"Angels can fly because they take themselves lightly." – G. K. Chesterton

Is the earth flat?

One of the things that I want to do with this blog is stick together rebuttals to atheist arguments commonly found on the internet.  One of the most common is the flat-earth myth.  The idea is fairly simple.  The atheist explains that at some point before the enlightenment, ignorant Christians were all sure that the earth was flat.  Some versions say that the Catholic Church persecuted anyone who claimed that the earth was round.  Others insist that when Christopher Columbus first looked for funding to sail westward from Spain, nobody supported him because they all though he would sail off the edge of the world.  Taken together, it all comes to a dramatic demonstration of the fact that superstitious Christians held the human race back for centuries until the superior, enlightened, secular folk showed up and saved the day with their superior enlightenment.

The only problem with this is that it’s, to use the technical term, complete &$!%*@&#.

For starters, we have no record that people believed in a flat earth at any time in the history of western civilization.  In the cosmologies of Ptolemy and Aristotle, both dating from centuries before Christ, the world is as round as a cantaloupe.  Christian scholars from the middle ages generally accepted what these guys said about the cosmos, though with some notable exceptions.  We have no evidence of anyone important advocating for the idea of a flat earth either in Ancient Greece or in medieval or Renaissance Europe.  This article by James Hannam, a historian of science, covers the topic thoroughly: The Myth of the Flat Earth.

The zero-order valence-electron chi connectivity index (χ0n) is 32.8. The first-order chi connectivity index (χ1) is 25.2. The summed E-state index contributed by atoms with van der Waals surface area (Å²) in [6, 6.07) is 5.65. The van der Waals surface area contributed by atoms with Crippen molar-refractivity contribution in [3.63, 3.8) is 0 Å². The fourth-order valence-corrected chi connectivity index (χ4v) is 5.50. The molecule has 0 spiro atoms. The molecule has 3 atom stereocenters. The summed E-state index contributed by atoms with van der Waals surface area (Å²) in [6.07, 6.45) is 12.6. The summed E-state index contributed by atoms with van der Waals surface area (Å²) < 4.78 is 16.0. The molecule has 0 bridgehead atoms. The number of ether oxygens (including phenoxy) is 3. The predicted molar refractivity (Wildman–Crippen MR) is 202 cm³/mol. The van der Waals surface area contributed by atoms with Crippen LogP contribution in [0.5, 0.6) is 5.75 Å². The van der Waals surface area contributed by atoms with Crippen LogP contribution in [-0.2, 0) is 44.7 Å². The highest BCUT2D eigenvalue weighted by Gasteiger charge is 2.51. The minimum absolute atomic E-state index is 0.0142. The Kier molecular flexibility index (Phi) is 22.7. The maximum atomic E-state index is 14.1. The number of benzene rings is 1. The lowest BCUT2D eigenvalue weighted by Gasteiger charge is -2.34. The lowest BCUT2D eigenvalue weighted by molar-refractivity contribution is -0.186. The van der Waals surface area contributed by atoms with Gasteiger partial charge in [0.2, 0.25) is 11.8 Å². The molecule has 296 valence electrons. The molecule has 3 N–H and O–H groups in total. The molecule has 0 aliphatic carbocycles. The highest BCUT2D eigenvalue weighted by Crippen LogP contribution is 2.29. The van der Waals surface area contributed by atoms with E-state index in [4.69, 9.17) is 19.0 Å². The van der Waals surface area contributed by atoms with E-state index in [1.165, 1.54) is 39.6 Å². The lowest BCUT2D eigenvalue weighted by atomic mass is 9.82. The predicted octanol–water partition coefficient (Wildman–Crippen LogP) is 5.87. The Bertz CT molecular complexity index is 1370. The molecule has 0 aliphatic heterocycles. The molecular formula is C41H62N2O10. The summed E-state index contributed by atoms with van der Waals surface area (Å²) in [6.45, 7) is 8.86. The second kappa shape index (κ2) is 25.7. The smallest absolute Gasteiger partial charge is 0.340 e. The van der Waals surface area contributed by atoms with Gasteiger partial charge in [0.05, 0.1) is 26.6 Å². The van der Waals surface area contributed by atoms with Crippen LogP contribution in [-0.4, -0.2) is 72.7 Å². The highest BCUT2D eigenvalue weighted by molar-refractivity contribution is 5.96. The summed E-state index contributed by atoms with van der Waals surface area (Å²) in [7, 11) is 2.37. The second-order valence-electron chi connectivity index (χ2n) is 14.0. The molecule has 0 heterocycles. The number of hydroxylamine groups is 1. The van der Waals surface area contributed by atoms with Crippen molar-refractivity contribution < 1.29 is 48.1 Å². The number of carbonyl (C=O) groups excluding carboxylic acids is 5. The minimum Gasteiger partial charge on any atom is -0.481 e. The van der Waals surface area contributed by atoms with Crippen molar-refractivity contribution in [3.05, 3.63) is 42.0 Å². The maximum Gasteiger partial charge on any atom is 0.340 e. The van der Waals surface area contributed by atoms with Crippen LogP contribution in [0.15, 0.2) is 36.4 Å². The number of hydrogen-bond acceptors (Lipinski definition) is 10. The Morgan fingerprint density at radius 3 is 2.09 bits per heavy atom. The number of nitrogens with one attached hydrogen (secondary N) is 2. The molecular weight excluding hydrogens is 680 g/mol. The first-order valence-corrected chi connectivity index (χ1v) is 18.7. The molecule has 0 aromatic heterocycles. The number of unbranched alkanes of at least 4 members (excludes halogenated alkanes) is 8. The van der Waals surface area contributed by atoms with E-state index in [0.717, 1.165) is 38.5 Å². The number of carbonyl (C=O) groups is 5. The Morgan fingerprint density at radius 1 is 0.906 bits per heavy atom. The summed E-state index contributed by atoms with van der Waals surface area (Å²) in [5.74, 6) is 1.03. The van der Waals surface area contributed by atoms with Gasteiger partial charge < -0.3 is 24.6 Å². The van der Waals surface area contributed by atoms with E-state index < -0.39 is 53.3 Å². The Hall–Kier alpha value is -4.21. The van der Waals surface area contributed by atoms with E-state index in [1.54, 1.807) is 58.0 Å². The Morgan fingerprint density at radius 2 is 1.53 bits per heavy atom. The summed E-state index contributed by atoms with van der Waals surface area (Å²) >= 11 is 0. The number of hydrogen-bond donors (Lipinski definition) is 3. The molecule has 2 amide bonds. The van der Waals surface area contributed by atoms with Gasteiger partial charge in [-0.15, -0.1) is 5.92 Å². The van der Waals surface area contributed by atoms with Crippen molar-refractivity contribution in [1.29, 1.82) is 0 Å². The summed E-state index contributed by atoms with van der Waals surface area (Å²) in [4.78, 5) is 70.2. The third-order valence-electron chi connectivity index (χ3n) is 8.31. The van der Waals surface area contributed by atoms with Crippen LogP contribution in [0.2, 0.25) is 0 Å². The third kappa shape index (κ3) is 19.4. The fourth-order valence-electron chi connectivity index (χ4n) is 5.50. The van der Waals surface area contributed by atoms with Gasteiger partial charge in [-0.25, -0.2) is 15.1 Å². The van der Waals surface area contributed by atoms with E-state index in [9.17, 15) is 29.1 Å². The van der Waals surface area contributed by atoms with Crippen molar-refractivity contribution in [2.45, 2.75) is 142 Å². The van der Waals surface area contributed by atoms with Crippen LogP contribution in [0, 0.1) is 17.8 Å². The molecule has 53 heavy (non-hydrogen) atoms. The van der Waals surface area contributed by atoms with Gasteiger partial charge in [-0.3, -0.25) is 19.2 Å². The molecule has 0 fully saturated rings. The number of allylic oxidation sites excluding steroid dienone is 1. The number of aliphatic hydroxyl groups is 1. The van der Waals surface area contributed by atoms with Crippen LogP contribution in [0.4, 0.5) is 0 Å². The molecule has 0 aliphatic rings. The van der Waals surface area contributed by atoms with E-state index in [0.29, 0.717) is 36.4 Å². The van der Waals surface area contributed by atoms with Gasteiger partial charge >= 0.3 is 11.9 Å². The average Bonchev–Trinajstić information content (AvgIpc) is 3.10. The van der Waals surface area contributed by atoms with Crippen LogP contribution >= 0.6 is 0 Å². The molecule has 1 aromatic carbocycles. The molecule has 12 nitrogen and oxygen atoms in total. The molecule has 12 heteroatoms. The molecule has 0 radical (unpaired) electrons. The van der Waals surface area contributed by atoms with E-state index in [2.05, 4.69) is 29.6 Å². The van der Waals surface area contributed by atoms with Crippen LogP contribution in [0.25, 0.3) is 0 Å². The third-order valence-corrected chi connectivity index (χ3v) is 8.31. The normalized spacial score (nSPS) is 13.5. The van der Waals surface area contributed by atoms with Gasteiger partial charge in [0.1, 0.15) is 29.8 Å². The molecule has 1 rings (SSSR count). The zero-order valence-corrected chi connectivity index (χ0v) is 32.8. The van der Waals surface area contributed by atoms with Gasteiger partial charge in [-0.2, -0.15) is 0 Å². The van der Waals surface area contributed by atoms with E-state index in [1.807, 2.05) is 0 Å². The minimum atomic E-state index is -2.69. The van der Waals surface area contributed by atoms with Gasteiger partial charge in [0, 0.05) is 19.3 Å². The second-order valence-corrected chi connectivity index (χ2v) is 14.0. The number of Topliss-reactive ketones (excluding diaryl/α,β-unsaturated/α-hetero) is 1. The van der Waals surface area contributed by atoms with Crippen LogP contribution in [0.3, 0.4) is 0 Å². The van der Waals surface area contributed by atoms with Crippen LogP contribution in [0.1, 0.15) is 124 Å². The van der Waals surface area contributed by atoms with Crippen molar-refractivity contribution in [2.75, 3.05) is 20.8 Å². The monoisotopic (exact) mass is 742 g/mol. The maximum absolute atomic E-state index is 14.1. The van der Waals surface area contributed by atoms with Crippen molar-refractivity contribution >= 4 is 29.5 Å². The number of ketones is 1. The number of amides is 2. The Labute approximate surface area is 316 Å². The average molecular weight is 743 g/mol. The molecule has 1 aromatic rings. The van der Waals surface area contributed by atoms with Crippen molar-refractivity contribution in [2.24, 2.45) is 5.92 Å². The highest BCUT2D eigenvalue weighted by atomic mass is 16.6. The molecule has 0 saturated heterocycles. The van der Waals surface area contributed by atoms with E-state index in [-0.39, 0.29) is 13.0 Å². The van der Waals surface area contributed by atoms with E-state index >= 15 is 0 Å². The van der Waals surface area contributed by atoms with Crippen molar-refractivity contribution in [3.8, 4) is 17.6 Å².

So where does the notion that folks once believed in a flat earth come from?  From lies, prejudice, and ignorance.  It seems to have become widespread thanks to a book called The Warfare of Science with Theology, by Andrew White, a scholar and co-founder of Cornell University.  His book today is known to be a complete fraud, with White himself making up most of the claims in it and burying any evidence that didn’t match his thesis.  (Some people apparently still feel proud to provide the book, though.)  From there it wandered to other books and sources, and just became some part of general knowledge.  I recall as a kid reading a picture book about Christopher Columbus which explained that “in those days people thought the earth was flat as a pancake” and offered a picture of ships falling of the edge of the earth to prove the point.

On the plus side, intelligent people today are generally aware of the truth, but there are plenty of people who aren’t intelligent.  We’ll probably continue hearing versions of the flat earth myth from them for a while.

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